NAFTA, WTO, and Global Business Strategy: How AIDS, Trade, and Terrorism Affect Our Economic Future

By Bradly J. Condon | Go to book overview

Chapter 2

International Trade in Goods

OPENING CASE: THE U.S. EMBARGO AGAINST SHRIMP IMPORTS

In the process of catching shrimp, sea turtles may be accidentally killed. Environmentalists in the United States lobbied their government to regulate shrimping methods to reduce the killing of the turtles. The United States enacted a law that applied to American fisherman and U.S. territorial waters, and it introduced trade restrictions to compel shrimp fishermen from other countries operating outside U.S. territorial waters to comply with the American shrimping standards. 1


Background

The United States banned shrimp imports from World Trade Organization members that did not comply with U.S. legal requirements regarding the protection of sea turtles from incidental death in the shrimp harvesting process. The countries that were subject to the trade ban were all developing countries. The United States negotiated and concluded a regional international agreement on sea turtle protection and conservation with some countries but not with others that were affected by the trade ban.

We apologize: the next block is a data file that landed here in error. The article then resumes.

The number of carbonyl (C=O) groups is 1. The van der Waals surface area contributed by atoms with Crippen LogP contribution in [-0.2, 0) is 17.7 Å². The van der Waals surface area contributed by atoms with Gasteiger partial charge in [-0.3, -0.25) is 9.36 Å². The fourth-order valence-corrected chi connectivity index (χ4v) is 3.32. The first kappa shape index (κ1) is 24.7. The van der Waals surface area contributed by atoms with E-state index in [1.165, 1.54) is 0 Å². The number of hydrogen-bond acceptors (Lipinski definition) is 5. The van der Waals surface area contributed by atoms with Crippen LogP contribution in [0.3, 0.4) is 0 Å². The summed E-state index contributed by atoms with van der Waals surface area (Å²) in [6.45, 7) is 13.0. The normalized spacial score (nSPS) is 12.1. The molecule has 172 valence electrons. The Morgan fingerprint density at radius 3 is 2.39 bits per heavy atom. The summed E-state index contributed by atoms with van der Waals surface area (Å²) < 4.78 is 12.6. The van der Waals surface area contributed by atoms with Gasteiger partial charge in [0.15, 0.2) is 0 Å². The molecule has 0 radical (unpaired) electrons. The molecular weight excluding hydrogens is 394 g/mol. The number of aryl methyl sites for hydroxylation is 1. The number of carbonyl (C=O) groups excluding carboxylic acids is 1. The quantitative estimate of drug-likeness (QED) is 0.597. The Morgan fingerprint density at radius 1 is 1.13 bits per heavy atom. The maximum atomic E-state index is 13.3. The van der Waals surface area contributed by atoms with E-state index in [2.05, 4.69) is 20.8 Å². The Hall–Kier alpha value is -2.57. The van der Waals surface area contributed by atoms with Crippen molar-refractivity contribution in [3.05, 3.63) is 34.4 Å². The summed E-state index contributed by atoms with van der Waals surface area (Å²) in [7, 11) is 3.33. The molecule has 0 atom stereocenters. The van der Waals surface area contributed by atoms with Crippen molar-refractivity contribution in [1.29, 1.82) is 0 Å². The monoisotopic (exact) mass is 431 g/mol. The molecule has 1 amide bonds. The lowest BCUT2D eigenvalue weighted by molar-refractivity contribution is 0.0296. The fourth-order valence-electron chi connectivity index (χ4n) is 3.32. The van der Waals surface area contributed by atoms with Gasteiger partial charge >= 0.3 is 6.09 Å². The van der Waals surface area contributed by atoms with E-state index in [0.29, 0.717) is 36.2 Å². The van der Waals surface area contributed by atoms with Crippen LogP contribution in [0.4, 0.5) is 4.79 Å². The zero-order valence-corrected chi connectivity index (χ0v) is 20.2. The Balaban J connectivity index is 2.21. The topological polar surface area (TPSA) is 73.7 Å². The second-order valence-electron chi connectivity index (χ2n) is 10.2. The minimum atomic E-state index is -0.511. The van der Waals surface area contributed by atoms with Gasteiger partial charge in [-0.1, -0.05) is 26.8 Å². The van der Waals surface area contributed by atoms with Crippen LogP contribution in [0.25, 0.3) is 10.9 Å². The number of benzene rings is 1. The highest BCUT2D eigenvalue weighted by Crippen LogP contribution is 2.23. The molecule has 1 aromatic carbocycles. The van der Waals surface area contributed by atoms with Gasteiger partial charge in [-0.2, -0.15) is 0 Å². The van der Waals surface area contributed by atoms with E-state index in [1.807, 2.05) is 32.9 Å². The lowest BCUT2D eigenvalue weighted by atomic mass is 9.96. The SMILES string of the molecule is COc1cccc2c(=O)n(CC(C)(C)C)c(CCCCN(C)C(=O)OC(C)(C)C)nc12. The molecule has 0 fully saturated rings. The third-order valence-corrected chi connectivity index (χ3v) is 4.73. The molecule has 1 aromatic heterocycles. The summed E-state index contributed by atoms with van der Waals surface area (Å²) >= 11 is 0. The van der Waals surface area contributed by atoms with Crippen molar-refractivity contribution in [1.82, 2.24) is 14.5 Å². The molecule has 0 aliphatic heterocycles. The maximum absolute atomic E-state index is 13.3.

The United States gave some countries three years to introduce “turtle exclusion devices” (TEDs), while others were given only four months. All species of turtles involved were listed in the Convention on International Trade in Endangered Species (CITES) as being under threat of extinction, 2 and all occurred in U.S. territorial waters, which were on their migratory routes.

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